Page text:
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Oyebode: African leaders exiting ICC are not immune from prosecution

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We Are Waiting To See The Arrest of Western Leaders For War Crimes

Recently, three African nations unveiled plans to opt out of the International Criminal Court (ICC), on the allegation that it is anti-African. Professor of International Law at the University of Lagos, Akin Oyebode, spoke with The Guardian on what may have prompted The Gambia, South Africa and Burundi to want to take this course and how to change African mindset in this regard.

What, in your opinion, made these African nations to accuse the ICC of being anti-African?
The various African countries, indeed, the African Union (AU), have come out with a position that the ICC is ranged against the continent. Not that the Rome Statute specifically depicted Africa or African countries as violators of international minimal standards of human rights, but you will notice that only African personalities, freedom fighters and heads of states have been accused of breaching the Rome Statute. That is why, for instance, some AU members have not been so committed to honouring their obligations under the Rome Statute, especially those concerning delivery of persons against whom arrest warrants have been issued by the ICC.

African countries generally seem to connive with and protect accused persons. Omar Al Bashir of Sudan, especially with regards to events in Darfur, is a case in point. We have heard of the atrocities the Americans perpetrated in Iraq, Al Gerab Prison, and of course, former British PM Tony Blair, who also was an accomplice. Those Western leaders could easily be brought before the ICC. Russian President Vladimir Putin assigned jet bombers to attack Aleppo and even the Americans have said that the activities of the Russians in Syria are tantamount to crimes against humanity – war crimes or genocide, which are all justiciable under Articles 5 to 7 of the ICC.

The other thing we should observe is that under the Rome Statute, especially Article 27, sovereign heads of states are no longer immune. The concept of sovereign immunity in international law has been eroded, where allegations of war crimes, crimes against humanity and genocide are involved.

However, one important point is that you don’t need to be a signatory to the Rome Statute for the statute to be invoked against you. The Rome Statute permits the Security Council of the UN to refer matters that are tantamount to crimes under Articles 5-7, to the prosecutor, who can now exercise powers to institute investigations and if prima facie case has been established, to issue an arrest warrant. Nothing precludes the ICC from seeking the arrest of Blair or Bush because under International Law, there are no statutes of limitation for crimes.

Are there things the ICC can do to change African countries’ perception of it?
I will answer this question against the backdrop of international law. Here, a state reserves the right to enter into any engagement and vacating that engagement is an act of sovereignty. African countries have the right to enter into the Rome Statute and they also have the right to exit, if the situation is no longer convenient or conducive. But there is a principle in international law called Pacta sunt servanda (agreements must be faithfully implemented). This is to say that a concluded treaty should be honoured and implemented in good faith. You are not compelled to enter into any treaty, but once you do that, under international law, you are duty-bound to carry out the provisions of the treaty.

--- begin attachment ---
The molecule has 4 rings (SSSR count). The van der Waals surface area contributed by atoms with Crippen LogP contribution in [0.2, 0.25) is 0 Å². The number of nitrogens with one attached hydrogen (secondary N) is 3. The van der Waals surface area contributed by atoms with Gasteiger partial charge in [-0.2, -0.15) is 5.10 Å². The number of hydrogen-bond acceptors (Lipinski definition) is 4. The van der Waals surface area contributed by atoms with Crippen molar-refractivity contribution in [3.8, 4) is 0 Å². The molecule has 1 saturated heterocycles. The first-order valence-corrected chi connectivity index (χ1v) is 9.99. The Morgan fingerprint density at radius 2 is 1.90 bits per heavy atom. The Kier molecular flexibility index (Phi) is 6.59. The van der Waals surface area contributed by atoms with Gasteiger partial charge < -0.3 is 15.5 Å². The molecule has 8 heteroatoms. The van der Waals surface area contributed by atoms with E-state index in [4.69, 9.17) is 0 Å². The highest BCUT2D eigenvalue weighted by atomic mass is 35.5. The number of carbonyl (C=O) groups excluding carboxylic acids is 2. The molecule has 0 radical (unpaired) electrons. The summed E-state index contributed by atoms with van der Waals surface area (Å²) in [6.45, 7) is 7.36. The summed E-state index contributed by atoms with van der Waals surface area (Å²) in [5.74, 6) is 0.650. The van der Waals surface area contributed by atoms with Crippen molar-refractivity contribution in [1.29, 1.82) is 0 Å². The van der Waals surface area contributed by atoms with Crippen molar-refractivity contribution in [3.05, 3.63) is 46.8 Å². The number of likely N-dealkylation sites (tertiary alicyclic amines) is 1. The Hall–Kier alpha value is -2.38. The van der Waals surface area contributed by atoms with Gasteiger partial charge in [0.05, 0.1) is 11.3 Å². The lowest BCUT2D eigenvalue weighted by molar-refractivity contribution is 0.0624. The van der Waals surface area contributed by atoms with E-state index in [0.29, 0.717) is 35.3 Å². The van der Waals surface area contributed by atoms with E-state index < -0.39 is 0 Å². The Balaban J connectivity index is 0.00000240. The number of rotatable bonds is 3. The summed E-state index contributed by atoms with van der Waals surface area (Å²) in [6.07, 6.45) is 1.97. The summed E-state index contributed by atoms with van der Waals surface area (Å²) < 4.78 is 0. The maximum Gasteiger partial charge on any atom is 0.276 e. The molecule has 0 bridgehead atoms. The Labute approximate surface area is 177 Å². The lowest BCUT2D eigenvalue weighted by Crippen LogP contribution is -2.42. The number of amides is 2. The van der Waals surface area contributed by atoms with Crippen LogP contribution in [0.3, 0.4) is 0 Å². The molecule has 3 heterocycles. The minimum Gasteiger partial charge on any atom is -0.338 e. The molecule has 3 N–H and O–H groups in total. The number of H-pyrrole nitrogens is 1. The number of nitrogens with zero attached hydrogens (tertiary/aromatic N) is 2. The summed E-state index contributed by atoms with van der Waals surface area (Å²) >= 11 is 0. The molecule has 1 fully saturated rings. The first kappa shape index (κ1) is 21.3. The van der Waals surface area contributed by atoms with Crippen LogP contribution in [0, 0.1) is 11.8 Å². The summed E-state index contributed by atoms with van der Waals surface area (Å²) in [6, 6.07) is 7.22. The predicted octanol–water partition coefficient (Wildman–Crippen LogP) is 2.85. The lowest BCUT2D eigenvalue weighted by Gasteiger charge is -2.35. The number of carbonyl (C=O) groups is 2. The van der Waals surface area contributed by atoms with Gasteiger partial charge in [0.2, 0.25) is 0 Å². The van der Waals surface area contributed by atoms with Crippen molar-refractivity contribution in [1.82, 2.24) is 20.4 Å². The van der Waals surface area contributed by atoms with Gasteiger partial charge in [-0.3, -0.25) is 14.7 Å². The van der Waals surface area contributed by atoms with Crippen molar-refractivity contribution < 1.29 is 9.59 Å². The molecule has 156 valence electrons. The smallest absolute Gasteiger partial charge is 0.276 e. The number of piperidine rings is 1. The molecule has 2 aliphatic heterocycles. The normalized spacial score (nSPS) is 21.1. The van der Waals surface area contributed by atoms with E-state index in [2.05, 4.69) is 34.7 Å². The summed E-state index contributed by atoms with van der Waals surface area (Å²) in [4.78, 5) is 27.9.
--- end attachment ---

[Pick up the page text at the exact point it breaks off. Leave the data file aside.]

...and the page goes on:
African states entered into the Rome Statute with their eyes wide open. They should not give the impression that they are international rascals, because the world will no longer take their word seriously. If a country starts vacating or violating its obligations, then the rest of the world will have a low impression of that particular state. So, if the African countries want to remain part of the human race and be part of the international community, they should honour their obligations. They should not do anything that is untoward in terms of international obligations.

Interestingly, the U.S. that makes a lot of noise about genocide and others is not party to the Rome Statute. Beyond and above that, the U.S. has invoked Article 98 of the Rome Statute to enter into engagements with parties to the statute, not to deliver up any American soldier that is wanted for any of the crimes.

What practices made African countries accuse ICC of not being anti-Africans?
We must recognise the double standards that exist in the world. Similar cases should be treated similarly. That is one of the principles of law, which we borrowed from our colonial oppressors. You can’t make one rule for certain countries and another one for the others, as one state is equal to another. There is a lot of ground to suspect some anti-African attitudes within the ranks of the ICC. Why have we not heard statements about Vladimir Putin, George Bush and Blair? Why can’t they say they want to investigate what is happening in Syria or what the Americans did in Iraq?

The Americans insisted that their soldiers could only be tried within their own court martial. They don’t accept the jurisdiction of the ICC over their soldiers, howsoever malicious, desperate or preposterous the soldiers behave at the theatre of conflict. There is too much double standard and hypocrisy with regards to non-African countries, members of the OECD, and the group of 24 most industrialised countries. They speak from both sides of the mouth. The same yardstick should be used to handle Africa, Europe, Latin America or wherever.

Is this attempt by African countries to exit the ICC escapist?